The idea of France embodied in the heritage inventories and cultural centers of De Gaulle and his minister André Malraux underwent a significant transformation with the grands travaux – which after the Pompidou Center had their heyday with the 1981 election to the presidency of François Mitterrand, who with the help of the minister Jack Lang promoted and spearheaded the French capital’s last series of great cultural works – and again experienced an inflection with the last collection of media libraries and museums scattered all over its geog-aphy: republican values were replaced by a monar-chical, mediatic colossalism, and this in turn gave way to a decentralized and disoriented agitation. If the grandeur could be prolonged as a spectacle, the current ‘democracy of proximity’turns French cultural exceptionality into an empty slogan.
In the last decade, some architects believed to have found in the forms of Le Corbusier a cultural reference and critical weapon against the invasion of immaterial and mediatic architecture, which they considered a tool of technocratic consumerism and an expression of the society of spectacle. But if French architecture was historically characterized by geometric monumentality and technological innovation, both cylinders of concrete and cubes of glass had legitimate stylistic credentials; in the end, the industrial, futuristic refinement of the Nouvels or Perraults would win over the sculptural Corbusianism of Ciriani and his disciples. This may not necessarily have been a triumph of the global over the local; nevertheless, evidently it was a victory of the mediatic over the old “wise and magnificent play of volumes under the light.”
This publicitary, narcissist and elegant architecture, whose landscapes of luxury and reflections juxtapose public uses and private programs, blurring the limits between institutions and commerce to marry culture with fashion, is of course an efficient representation of a prosperous, hedonistic, and cynical country: a disenchanted nation that is no longer the France of Marguerite Yourcenar but that of Michel Houellebecq. This skeptical France, more concerned with security than with identity, is in the end the quintessence of an aged and decadent Europe, a continent that proves as inefficient when it tries to maintain order in its own Balkan backyard as when it attempts to mediate in the religion and petrol conflict of the Middle East, and which confronts the migratory flows that are transforming it with a mix of reticent acceptance of ‘politically correct’ multiculturality and hidden fear of seeing cathedrals surrounded by mosques.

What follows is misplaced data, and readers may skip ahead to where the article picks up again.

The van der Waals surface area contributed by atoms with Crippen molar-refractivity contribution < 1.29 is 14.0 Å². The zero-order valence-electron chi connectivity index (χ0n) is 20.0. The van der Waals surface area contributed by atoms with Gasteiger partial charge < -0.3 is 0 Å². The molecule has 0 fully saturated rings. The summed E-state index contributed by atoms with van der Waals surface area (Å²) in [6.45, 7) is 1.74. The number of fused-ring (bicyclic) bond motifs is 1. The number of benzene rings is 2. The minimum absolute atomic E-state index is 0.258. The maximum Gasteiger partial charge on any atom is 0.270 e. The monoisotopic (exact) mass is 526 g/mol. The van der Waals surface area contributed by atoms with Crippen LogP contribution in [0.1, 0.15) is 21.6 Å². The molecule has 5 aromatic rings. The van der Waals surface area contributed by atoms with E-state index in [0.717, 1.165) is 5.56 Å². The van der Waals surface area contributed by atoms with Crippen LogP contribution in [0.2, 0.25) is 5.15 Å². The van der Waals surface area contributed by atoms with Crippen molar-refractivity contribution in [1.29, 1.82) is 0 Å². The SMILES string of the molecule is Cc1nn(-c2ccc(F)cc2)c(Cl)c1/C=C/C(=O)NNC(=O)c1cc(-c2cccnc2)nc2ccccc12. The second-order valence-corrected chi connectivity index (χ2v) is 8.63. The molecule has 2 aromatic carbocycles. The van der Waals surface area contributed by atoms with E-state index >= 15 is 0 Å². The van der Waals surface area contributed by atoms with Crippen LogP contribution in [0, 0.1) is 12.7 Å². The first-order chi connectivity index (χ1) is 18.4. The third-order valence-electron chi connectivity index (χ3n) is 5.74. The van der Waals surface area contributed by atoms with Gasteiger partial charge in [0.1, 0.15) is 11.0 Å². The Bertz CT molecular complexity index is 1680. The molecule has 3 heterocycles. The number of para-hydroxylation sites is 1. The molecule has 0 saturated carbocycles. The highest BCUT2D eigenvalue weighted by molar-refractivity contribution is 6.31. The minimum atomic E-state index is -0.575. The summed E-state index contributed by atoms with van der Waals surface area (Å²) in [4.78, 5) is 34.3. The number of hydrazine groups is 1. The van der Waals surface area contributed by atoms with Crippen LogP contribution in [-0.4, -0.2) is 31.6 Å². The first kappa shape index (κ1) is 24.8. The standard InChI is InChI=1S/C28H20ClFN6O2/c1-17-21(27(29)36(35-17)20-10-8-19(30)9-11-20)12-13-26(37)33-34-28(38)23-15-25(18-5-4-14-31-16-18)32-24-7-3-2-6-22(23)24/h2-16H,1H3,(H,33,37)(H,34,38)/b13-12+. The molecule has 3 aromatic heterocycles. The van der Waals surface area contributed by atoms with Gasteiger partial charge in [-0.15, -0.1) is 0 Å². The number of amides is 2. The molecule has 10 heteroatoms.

Tras los grandes proyectos de Mitterrand para la capital llegó una etapa de descentralización, de la que son fruto obras como la brasserie de Nouvel en Estrasburgo (arriba), o la mediateca de Du Besset y Lyon en Troyes (abajo).
Finally any exegesis of the hexagon must refer to the bittersweet legacy of the grands projets, whosecolossal shadow inevitably falls on the electoral de-bate. According to Le Monde, four mastodons of culture – the National Library, the Bastille opera, the Louvre, and the Pompidou – swallow up a fourth of the ministry’s budget only in operational expenditures, and together suffocate a cultural manage-ment that is paying the hyperbolic invoice of the tenure of Jack Lang. In the newspaper’s opinion, France will in future have to build less, decentralize more, and spend better. In sum, “be Malraux with the children of Lang.” The politics of museums, which is replacing investments with labels, so that the trademark Musée de France becomes as prestigious a tag as those of the grands crus, fashion, or perfume, is a good example of this new intelligent austerity. France is no longer different, but its cul-tural imagination remains a model for all.